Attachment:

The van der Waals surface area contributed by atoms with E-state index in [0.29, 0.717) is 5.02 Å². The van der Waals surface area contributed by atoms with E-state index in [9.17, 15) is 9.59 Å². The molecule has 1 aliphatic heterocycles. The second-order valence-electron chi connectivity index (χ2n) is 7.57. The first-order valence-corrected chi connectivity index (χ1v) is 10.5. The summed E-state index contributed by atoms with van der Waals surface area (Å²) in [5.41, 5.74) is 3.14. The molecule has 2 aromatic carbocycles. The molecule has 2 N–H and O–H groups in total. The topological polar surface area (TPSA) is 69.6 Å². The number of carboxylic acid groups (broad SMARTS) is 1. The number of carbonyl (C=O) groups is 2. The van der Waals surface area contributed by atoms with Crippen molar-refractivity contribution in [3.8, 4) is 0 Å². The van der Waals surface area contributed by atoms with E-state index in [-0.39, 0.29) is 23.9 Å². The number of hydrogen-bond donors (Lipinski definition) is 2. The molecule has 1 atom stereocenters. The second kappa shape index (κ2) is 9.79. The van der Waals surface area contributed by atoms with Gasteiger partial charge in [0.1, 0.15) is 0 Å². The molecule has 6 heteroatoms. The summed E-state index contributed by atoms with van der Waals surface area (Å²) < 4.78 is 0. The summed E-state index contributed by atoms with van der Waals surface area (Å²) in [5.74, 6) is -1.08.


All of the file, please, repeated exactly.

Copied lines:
The van der Waals surface area contributed by atoms with E-state index in [0.29, 0.717) is 5.02 Å². The van der Waals surface area contributed by atoms with E-state index in [9.17, 15) is 9.59 Å². The molecule has 1 aliphatic heterocycles. The second-order valence-electron chi connectivity index (χ2n) is 7.57. The first-order valence-corrected chi connectivity index (χ1v) is 10.5. The summed E-state index contributed by atoms with van der Waals surface area (Å²) in [5.41, 5.74) is 3.14. The molecule has 2 aromatic carbocycles. The molecule has 2 N–H and O–H groups in total. The topological polar surface area (TPSA) is 69.6 Å². The number of carboxylic acid groups (broad SMARTS) is 1. The number of carbonyl (C=O) groups is 2. The van der Waals surface area contributed by atoms with Crippen molar-refractivity contribution in [3.8, 4) is 0 Å². The van der Waals surface area contributed by atoms with E-state index in [-0.39, 0.29) is 23.9 Å². The number of hydrogen-bond donors (Lipinski definition) is 2. The molecule has 1 atom stereocenters. The second kappa shape index (κ2) is 9.79. The van der Waals surface area contributed by atoms with Gasteiger partial charge in [0.1, 0.15) is 0 Å². The molecule has 6 heteroatoms. The summed E-state index contributed by atoms with van der Waals surface area (Å²) < 4.78 is 0. The summed E-state index contributed by atoms with van der Waals surface area (Å²) in [5.74, 6) is -1.08.